The final Grand Tour of the cycling season begins tonight with the 2020 edition of the Vuelta España.
Chris Froome’s authoritative stamp on the first two stages of the Criterium du Dauphine shows the defending champion’s form is excellent, but Alberto Contador is there right with him.
It makes for an intriguing race in its own right, but with the Tour de France looming the stakes are considerably higher.
Last week morning I woke up and realised with horror that it’s already June and the year is half over and “Oh my god, the Dauphine is starting!”
The tête-à-tête-à-tête between Chris Froome, Alberto Contador and Vincenzo Nibali, the three big favourites for July’s main event, is the first time this season they have all raced together, providing a popular core narrative for the race.
All three big favourites have been training on the same roads in Tenerife, and no doubt there’s been a bit of cloak and dagger funny business as the rivals try to observe each other’s times on the slopes of Mt Teide.
The secondary cast of Tour de France aspirants racing this week includes Tejay van Garderen, Andrew Talansky, Jurgen Van Den Broeck and Michal Kwiatkowski. Wilco Keldermann and Ryder Hesjedal are both racing in the aftermath of a tough Giro, where each seemed to be getting stronger in the third week.
Most are within reach of the leaders after two stages, but there will be some stern faces at BMC after their designated Tour leader Tejay van Garderen dropped 2:38 on Monday.
Nevertheless, it was always difficult to go past the trio of Froome, Contador and Nibali for favouritism this week.
Nibali has been the least impressive of the three; still yet to win a race in 2014 and with a string of mediocre results, he has the most to prove at the Dauphine. Has the birth of his first child earlier this year been too much of a distraction?
Nibali doesn’t need to win the Dauphine to settle the nerves, but he needs to show his team that his best form is within reach for July. Unfortunately losing 27 seconds to Froome on the Col du Béal doesn’t spell out the ideal scenario for the popular Italian.
The resurgence of Contador has had tongues wagging: he’s already won Tirreno-Adriatico and the Tour of the Basque Country (Vuelta Ciclista a Pais Vasco); and taken second overall at the Tour of Catalunya and Volta ao Algarve.
In other words, Contador has raced in four stage races this season and never finished worse than second overall, including defeating Froome in Catalunya. His time trialling seems back to its best, and his confidence and strength on long climbs seem much improved over the 2013 version of ‘el Pistolero’.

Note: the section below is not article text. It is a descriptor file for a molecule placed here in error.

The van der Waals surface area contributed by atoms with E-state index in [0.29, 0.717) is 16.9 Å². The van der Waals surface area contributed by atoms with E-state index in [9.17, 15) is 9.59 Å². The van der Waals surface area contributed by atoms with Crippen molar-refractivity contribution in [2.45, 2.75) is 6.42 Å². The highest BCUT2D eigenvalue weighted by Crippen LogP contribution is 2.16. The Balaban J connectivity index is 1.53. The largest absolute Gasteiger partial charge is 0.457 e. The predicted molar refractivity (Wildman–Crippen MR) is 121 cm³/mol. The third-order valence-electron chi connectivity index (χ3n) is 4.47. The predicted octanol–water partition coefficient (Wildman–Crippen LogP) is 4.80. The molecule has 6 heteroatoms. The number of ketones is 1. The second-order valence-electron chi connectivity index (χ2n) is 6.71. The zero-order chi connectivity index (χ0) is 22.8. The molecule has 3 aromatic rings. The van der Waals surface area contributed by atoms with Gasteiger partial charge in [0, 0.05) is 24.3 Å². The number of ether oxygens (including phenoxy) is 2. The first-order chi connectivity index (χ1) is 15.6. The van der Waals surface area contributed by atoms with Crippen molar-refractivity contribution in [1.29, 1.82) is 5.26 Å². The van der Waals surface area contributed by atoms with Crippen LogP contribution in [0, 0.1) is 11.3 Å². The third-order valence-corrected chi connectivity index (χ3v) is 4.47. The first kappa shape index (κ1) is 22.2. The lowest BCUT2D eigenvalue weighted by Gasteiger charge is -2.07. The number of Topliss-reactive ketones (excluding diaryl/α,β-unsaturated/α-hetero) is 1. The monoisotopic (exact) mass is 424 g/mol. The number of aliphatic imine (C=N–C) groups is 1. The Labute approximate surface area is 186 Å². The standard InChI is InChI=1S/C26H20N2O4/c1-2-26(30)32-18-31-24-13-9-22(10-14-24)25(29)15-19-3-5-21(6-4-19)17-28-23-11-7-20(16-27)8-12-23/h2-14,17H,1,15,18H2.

Contador was the only rider able to withstand Froome’s pace on the Col du Béal.
As for Froome, his form has been very good this season, despite a back injury that kept him out of Tirreno-Adriatico and a chest infection that forced him to withdraw from Liege-Bastogne-Liege.
He won the Tour of Romandie a month ago, defeating Nibali in the process. The last three winners of Romandie (Cadel Evans, Sir Bradley Wiggins and Froome) have gone on to win the Tour de France.
Unfortunately, instead of letting his legs do the talking, it’s been disappointing to see Froome getting involved in the unedifying public stoush with Sir Bradley Wiggins over Tour de France selection, which continues to build pressure within Team Sky.
Froome has seemed more than happy to kick the feud along with some choice words about Wiggins in his recently released ghost-written autobiography, sections of which were published in major British newspapers to generate maximum attention. That’s a fair tactic to generate sales, but it doesn’t create an ideal team atmosphere.
Wiggins responded with a self-defeating round of “pity me” interviews with that most influential of cycling newspapers, L’Equipe, suggesting that he would love to ride the Tour but Froome doesn’t want him.
Relations have become so fraught that Team Sky manager Dave Brailsford was forced to publicly remind everyone that he’s in charge of picking the Tour team. It’s a huge distraction.
It’s now difficult to see how the surly Sir could possibly stay at Sky beyond this season; the team bus is clearly not big enough for both egos.
It’s a huge personal shame for Wiggins that he won’t be riding the Tour, particularly as he’s done as much as anybody else to bring the race to England this year.
But this very public slanging match is doing damage to the team and its brand. Neutral fans are turned off by the petty squabbling. I find it hard to warm to Froome at the best of times, but having a crack at a teammate, in print, is poor form no matter who started it.
On the bike, for all its stars and individual performances, cycling remains a sport where teamwork is essential, and disunity often means defeat.
Despite the team strife, Froome’s still stomping the pedals. Apparently he recently destroyed his personal best on the Col de la Madone, famously a key benchmark for Lance Armstrong.
Crushing everyone in the prologue was a jutted chin more than anything else, but Monday’s HC-rated Col du Béal was the real thing.
The Dauphine has two more summit finishes, and won’t be decided until Sunday’s 8km climb to Courchevel, but already it seems like Froome and Contador are a class above.